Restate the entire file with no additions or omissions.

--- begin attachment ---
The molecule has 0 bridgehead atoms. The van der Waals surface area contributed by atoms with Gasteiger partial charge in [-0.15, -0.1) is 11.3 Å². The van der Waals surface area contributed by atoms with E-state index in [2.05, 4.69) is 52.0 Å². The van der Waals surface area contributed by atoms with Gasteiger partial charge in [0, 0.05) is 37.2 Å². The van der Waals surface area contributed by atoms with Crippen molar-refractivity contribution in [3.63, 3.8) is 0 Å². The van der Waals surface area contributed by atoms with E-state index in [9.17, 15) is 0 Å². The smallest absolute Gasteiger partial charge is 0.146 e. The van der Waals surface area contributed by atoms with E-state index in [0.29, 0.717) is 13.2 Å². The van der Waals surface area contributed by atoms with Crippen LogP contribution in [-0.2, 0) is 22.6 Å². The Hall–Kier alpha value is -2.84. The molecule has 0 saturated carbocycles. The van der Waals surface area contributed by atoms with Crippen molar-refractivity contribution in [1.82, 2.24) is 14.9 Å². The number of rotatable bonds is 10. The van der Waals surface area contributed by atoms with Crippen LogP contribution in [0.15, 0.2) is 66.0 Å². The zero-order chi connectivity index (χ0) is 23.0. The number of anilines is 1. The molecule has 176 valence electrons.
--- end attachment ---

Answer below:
The molecule has 0 bridgehead atoms. The van der Waals surface area contributed by atoms with Gasteiger partial charge in [-0.15, -0.1) is 11.3 Å². The van der Waals surface area contributed by atoms with E-state index in [2.05, 4.69) is 52.0 Å². The van der Waals surface area contributed by atoms with Gasteiger partial charge in [0, 0.05) is 37.2 Å². The van der Waals surface area contributed by atoms with Crippen molar-refractivity contribution in [3.63, 3.8) is 0 Å². The van der Waals surface area contributed by atoms with E-state index in [9.17, 15) is 0 Å². The smallest absolute Gasteiger partial charge is 0.146 e. The van der Waals surface area contributed by atoms with E-state index in [0.29, 0.717) is 13.2 Å². The van der Waals surface area contributed by atoms with Crippen LogP contribution in [-0.2, 0) is 22.6 Å². The Hall–Kier alpha value is -2.84. The molecule has 0 saturated carbocycles. The van der Waals surface area contributed by atoms with Crippen molar-refractivity contribution in [1.82, 2.24) is 14.9 Å². The number of rotatable bonds is 10. The van der Waals surface area contributed by atoms with Crippen LogP contribution in [0.15, 0.2) is 66.0 Å². The zero-order chi connectivity index (χ0) is 23.0. The number of anilines is 1. The molecule has 176 valence electrons.